The Rust Belt Stabilizes as the Sun Belt Tops Out

(Bloomberg Opinion) -- Americans tend to move from large, urban areas, particularly in the Northeast and the Midwest, toward suburban areas, particularly in the South and the West. After many decades of that kind of migration, a few big shifts are appearing: Some hard-hit Rust Belt metros are starting to show signs of stabilization, and the biggest Sun Belt metros are showing signs of strain as congestion gets worse and their affordability worsens.

For instance, even in the fastest-growing large metro areas in the country, all based in the South, their core urban counties are now seeing native-born Americans head for the exits in large numbers. In 2011, Harris County in the Houston metro area, Dallas County in Dallas, Fulton County in Atlanta, and Miami-Dade County in Miami took in a net 35,000 people in domestic migration. In 2018, they lost a combined 115,000 people on the same measure, with a steady deterioration in the years between. This is occurring even at a time when these metro areas have seen less exurban development than in the past cycle, and where their urban cores have been transformed by new apartments and moderate increases in density.

The Rust Belt Stabilizes as the Sun Belt Tops Out

Someone might think that if large Sun Belt metros are now losing residents like older metros were, then those Rust Belt metros must really be having a rough time. But they’d be mistaken.

While they’re still seeing net domestic outflows, Wayne County in the Detroit metro area, Cuyahoga County in Cleveland and Hamilton County in Cincinnati are all seeing less domestic net outmigration now than they were at the start of the decade. Brookings has previously noted that some Midwestern metro areas are now seeing modest net inflows of residents age 25 to 34. Blogger and urbanist Pete Saunders has noted that Detroit’s white population has grown substantially this decade, reversing decades of decline.

There are a few trends to note here and to watch in the future. The first is that to the extent Rust Belt metros are stabilizing, it not only means good news for those communities that can focus on revitalizing their economies rather than continuing to lose people to other metros; it also means that those Rust Belt communities will no longer be sources of talent and jobs for the South and the West to the extent that they’ve been in the past. This will require new recruitment and development strategies for those metros.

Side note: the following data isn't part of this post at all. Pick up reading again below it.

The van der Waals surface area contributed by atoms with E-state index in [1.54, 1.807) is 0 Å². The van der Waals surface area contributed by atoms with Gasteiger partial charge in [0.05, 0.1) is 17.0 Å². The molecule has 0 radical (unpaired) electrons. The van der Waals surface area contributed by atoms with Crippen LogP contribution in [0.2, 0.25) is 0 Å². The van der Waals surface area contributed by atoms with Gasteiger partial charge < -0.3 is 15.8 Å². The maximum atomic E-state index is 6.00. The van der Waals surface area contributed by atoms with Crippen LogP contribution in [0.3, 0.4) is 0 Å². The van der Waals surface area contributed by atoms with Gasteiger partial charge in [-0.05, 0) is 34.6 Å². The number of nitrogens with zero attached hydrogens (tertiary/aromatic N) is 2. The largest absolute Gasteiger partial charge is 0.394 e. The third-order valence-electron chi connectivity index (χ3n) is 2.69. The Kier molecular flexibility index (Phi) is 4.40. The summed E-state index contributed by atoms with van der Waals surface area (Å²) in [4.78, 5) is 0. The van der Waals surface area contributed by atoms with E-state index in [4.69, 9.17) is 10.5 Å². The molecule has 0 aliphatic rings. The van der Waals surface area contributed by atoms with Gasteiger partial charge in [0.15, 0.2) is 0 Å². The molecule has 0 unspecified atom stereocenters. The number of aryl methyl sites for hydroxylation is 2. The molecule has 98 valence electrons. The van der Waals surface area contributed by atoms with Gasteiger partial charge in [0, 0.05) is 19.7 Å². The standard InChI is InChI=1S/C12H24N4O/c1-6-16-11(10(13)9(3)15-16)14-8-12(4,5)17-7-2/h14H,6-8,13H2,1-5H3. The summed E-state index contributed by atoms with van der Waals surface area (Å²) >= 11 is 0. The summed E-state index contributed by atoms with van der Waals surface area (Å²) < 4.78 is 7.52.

The second is that core counties in large Sun Belt metros, now having similar migration patterns to places like New York, Chicago and Los Angeles, may have to adapt their governance models to their new realities faster than they might be comfortable with. As older, mature metro areas have shown, the problems of congestion, inequality and affordability don’t fix themselves, and generally require a larger tax base than Sun Belt metros are accustomed to. Low taxes are a great selling point when your community is new, with lots of room for growth, but nobody has seemed to figure out how to manage a larger, more mature community with low taxes.

The third is that even while these Sun Belt metros are continuing to grow quickly because of natural population growth, immigration and suburban/exurban population growth, that won’t necessarily last forever either. Birthrates continue to fall. The future of immigration policy in the U.S. is highly uncertain. And there’s likely a limit to how far out a metro area can develop. Here in Atlanta, while exurban Forsyth and Cherokee counties continue to show positive domestic in-migration and strong population growth, closer-in Gwinnett County, which for decades has been one of the fastest-growing counties in the country, had domestic out-migration for the first time in 2018.

To the extent growth begins to slow in larger Sun Belt metros as size catches up to them and natives decide to leave for greener pastures, where are they going to go? That may turn out to be the key migration question for the next decade. Metros of 1 million to 3 million residents, places like Raleigh and Nashville and Austin, continue to show strong growth, but it remains unclear whether they’re willing or able to build out the infrastructure necessary to become as large as Atlanta or Dallas — or whether they even aspire to get that large. They may hit congestion constraints earlier than their larger peers.

Metros are going to fill up, and the costs of that growth will compel people to move elsewhere. It’s just not clear which places are willing and able to handle that growth.

This column does not necessarily reflect the opinion of the editorial board or Bloomberg LP and its owners.

Conor Sen is a Bloomberg Opinion columnist. He is a portfolio manager for New River Investments in Atlanta and has been a contributor to the Atlantic and Business Insider.

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